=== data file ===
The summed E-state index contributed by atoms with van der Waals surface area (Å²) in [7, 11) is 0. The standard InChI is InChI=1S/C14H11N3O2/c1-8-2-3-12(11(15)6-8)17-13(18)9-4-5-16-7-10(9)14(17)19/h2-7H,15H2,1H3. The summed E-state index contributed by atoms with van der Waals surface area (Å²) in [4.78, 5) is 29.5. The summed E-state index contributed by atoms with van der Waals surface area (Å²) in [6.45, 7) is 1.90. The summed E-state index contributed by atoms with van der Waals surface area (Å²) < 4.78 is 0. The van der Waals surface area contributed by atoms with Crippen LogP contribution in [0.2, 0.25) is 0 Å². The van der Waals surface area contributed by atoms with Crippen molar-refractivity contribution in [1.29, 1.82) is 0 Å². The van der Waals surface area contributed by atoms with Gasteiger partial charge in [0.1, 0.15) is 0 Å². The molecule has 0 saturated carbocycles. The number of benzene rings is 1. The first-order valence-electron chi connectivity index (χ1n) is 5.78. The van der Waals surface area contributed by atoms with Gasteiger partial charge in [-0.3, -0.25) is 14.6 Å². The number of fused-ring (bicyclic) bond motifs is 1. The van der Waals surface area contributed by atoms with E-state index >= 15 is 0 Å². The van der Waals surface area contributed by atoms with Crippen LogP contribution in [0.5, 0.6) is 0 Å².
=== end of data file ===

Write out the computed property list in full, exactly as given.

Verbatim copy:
The summed E-state index contributed by atoms with van der Waals surface area (Å²) in [7, 11) is 0. The standard InChI is InChI=1S/C14H11N3O2/c1-8-2-3-12(11(15)6-8)17-13(18)9-4-5-16-7-10(9)14(17)19/h2-7H,15H2,1H3. The summed E-state index contributed by atoms with van der Waals surface area (Å²) in [4.78, 5) is 29.5. The summed E-state index contributed by atoms with van der Waals surface area (Å²) in [6.45, 7) is 1.90. The summed E-state index contributed by atoms with van der Waals surface area (Å²) < 4.78 is 0. The van der Waals surface area contributed by atoms with Crippen LogP contribution in [0.2, 0.25) is 0 Å². The van der Waals surface area contributed by atoms with Crippen molar-refractivity contribution in [1.29, 1.82) is 0 Å². The van der Waals surface area contributed by atoms with Gasteiger partial charge in [0.1, 0.15) is 0 Å². The molecule has 0 saturated carbocycles. The number of benzene rings is 1. The first-order valence-electron chi connectivity index (χ1n) is 5.78. The van der Waals surface area contributed by atoms with Gasteiger partial charge in [-0.3, -0.25) is 14.6 Å². The number of fused-ring (bicyclic) bond motifs is 1. The van der Waals surface area contributed by atoms with E-state index >= 15 is 0 Å². The van der Waals surface area contributed by atoms with Crippen LogP contribution in [0.5, 0.6) is 0 Å².